Meet the descendant of one of Florida’s notable civil rights leaders, who keeps his grandfather’s legacy alive through books and exhibits.
Daniel R. Banks is an author, elder and family historian, whose Edward Davis exhibit retells Florida’s formidable past and path to progress.
Banks grew up captivated by the stories told at the feet of his older relatives.
“They had great memories,” recalls Banks, “especially of dates. They could tell you something that happened on February 14, in 1940.”
With a story, a wealth of information was transferred into Banks’ heart, which beats unremittingly.
After a 30-year career in early childhood development, Banks retired but still labors part time in the field. He has also authored several books on various topics, ranging from the welfare of young Black boys, to travel and, of course, to his own family’s genealogy.
It was during a visit to his grandfather’s home, when Banks was 21 years old, that his passion for the latter topic was sparked. While fumbling through books in his grandfather’s study, he came across several curious mentions of his “highly regarded” grandfather—someone who, until that moment, Banks was unaware had such a storied and esteemed past. That’s when his grandfather, Edward Daniel Davis Sr., a former educator, lifelong civil rights leader, and successful businessman, provided him with an in-depth “history lesson” about his life and the names and stories of his formerly enslaved ancestors.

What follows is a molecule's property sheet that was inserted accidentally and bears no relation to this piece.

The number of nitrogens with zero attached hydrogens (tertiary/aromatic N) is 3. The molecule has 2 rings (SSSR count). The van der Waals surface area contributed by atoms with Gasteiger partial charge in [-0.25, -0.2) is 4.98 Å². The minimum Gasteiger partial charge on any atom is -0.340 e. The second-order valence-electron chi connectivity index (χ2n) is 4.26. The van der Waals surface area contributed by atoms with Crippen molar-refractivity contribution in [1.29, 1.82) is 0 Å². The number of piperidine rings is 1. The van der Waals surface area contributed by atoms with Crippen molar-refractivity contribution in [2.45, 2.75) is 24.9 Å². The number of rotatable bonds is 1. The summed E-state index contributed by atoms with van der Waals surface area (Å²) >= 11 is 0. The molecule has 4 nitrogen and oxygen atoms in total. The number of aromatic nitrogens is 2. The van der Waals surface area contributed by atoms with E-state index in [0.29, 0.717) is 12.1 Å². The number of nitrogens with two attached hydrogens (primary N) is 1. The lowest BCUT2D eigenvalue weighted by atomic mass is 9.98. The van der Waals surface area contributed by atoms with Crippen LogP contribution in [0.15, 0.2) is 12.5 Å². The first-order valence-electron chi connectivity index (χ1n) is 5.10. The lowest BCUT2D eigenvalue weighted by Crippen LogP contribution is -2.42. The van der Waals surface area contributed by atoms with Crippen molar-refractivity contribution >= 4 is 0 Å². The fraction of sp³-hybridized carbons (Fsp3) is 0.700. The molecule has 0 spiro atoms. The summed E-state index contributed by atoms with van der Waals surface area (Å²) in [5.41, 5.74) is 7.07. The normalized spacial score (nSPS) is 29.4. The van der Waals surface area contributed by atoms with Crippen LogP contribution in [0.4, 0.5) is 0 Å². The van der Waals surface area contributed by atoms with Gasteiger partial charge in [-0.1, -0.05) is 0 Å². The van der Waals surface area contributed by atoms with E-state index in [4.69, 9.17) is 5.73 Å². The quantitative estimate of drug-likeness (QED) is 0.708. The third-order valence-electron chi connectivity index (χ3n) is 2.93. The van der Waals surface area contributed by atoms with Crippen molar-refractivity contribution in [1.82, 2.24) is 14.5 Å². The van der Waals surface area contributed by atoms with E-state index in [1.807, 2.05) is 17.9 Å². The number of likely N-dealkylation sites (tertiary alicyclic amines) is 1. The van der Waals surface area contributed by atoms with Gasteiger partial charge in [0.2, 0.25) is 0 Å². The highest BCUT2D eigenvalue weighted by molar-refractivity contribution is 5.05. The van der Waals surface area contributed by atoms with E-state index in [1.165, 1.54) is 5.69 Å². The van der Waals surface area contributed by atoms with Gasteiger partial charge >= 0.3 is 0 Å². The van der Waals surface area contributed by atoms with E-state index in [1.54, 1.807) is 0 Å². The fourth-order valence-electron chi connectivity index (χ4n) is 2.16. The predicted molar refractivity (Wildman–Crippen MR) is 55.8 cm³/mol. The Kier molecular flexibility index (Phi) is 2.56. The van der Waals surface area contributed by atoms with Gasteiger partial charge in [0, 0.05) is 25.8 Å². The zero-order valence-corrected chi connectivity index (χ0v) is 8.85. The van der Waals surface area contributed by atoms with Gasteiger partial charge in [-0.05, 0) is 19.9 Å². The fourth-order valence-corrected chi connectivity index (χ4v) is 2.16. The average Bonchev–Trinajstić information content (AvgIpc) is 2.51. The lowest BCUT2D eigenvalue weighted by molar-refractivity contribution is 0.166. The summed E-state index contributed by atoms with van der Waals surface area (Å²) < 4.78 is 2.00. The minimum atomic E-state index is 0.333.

Banks recaps how he “sat with pen and paper in hand” and took note to collect as much as he could. Only one other male relative, his cousin Chester A. Sims, gathered as much of the history. “Mr. Davis” (Banks’ reverential term for his grandfather) chose to only pass these stories down to men. And Banks repeats them with precision.
He begins, “Simon Dunbar was the son of a Thomas County slave master.” Dunbar was Banks’ fraternal great-great-great grandfather. His mixed ancestry was likely on his maternal side as well. Davis further shared that his grandmother, Hattie Jen McMath Davis, “an angel if God ever sent one,” says Banks, “had a father who was enslaved, but upon receiving his emancipation, was given 100 acres of land according to the family. Something odd for a person unless there was a blood tie.” He smiles knowingly. Eventually, the Georgia land would be passed down to Mr. Davis and his sister, along with a message to Davis that he would do great things.